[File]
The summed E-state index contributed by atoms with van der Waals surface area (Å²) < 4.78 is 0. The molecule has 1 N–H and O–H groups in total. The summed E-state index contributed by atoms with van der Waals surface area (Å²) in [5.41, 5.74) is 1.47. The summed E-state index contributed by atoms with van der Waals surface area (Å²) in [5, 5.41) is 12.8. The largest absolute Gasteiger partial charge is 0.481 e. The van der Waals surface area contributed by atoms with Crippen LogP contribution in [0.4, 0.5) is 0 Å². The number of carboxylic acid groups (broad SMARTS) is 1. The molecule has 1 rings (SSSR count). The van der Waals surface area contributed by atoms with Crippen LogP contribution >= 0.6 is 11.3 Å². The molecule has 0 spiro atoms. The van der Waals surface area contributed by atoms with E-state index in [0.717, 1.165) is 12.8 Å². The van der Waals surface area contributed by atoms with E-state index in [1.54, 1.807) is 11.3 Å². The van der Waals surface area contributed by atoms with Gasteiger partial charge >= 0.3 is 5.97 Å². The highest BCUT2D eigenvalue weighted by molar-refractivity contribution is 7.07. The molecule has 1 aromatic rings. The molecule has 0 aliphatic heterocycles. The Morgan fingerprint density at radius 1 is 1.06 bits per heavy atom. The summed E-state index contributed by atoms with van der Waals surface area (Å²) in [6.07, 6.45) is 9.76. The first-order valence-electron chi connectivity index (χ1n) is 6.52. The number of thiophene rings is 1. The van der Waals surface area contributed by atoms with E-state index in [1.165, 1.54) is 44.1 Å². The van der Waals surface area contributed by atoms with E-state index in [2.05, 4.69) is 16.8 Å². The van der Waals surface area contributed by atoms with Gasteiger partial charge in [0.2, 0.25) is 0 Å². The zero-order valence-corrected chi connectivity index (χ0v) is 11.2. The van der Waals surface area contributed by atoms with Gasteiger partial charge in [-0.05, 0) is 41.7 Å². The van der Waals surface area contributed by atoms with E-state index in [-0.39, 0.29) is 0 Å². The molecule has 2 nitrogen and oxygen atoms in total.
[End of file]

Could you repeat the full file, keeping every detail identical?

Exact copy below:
The summed E-state index contributed by atoms with van der Waals surface area (Å²) < 4.78 is 0. The molecule has 1 N–H and O–H groups in total. The summed E-state index contributed by atoms with van der Waals surface area (Å²) in [5.41, 5.74) is 1.47. The summed E-state index contributed by atoms with van der Waals surface area (Å²) in [5, 5.41) is 12.8. The largest absolute Gasteiger partial charge is 0.481 e. The van der Waals surface area contributed by atoms with Crippen LogP contribution in [0.4, 0.5) is 0 Å². The number of carboxylic acid groups (broad SMARTS) is 1. The molecule has 1 rings (SSSR count). The van der Waals surface area contributed by atoms with Crippen LogP contribution >= 0.6 is 11.3 Å². The molecule has 0 spiro atoms. The van der Waals surface area contributed by atoms with E-state index in [0.717, 1.165) is 12.8 Å². The van der Waals surface area contributed by atoms with E-state index in [1.54, 1.807) is 11.3 Å². The van der Waals surface area contributed by atoms with Gasteiger partial charge >= 0.3 is 5.97 Å². The highest BCUT2D eigenvalue weighted by molar-refractivity contribution is 7.07. The molecule has 1 aromatic rings. The molecule has 0 aliphatic heterocycles. The Morgan fingerprint density at radius 1 is 1.06 bits per heavy atom. The summed E-state index contributed by atoms with van der Waals surface area (Å²) in [6.07, 6.45) is 9.76. The first-order valence-electron chi connectivity index (χ1n) is 6.52. The number of thiophene rings is 1. The van der Waals surface area contributed by atoms with E-state index in [1.165, 1.54) is 44.1 Å². The van der Waals surface area contributed by atoms with E-state index in [2.05, 4.69) is 16.8 Å². The van der Waals surface area contributed by atoms with Gasteiger partial charge in [0.2, 0.25) is 0 Å². The zero-order valence-corrected chi connectivity index (χ0v) is 11.2. The van der Waals surface area contributed by atoms with Gasteiger partial charge in [-0.05, 0) is 41.7 Å². The van der Waals surface area contributed by atoms with E-state index in [-0.39, 0.29) is 0 Å². The molecule has 2 nitrogen and oxygen atoms in total.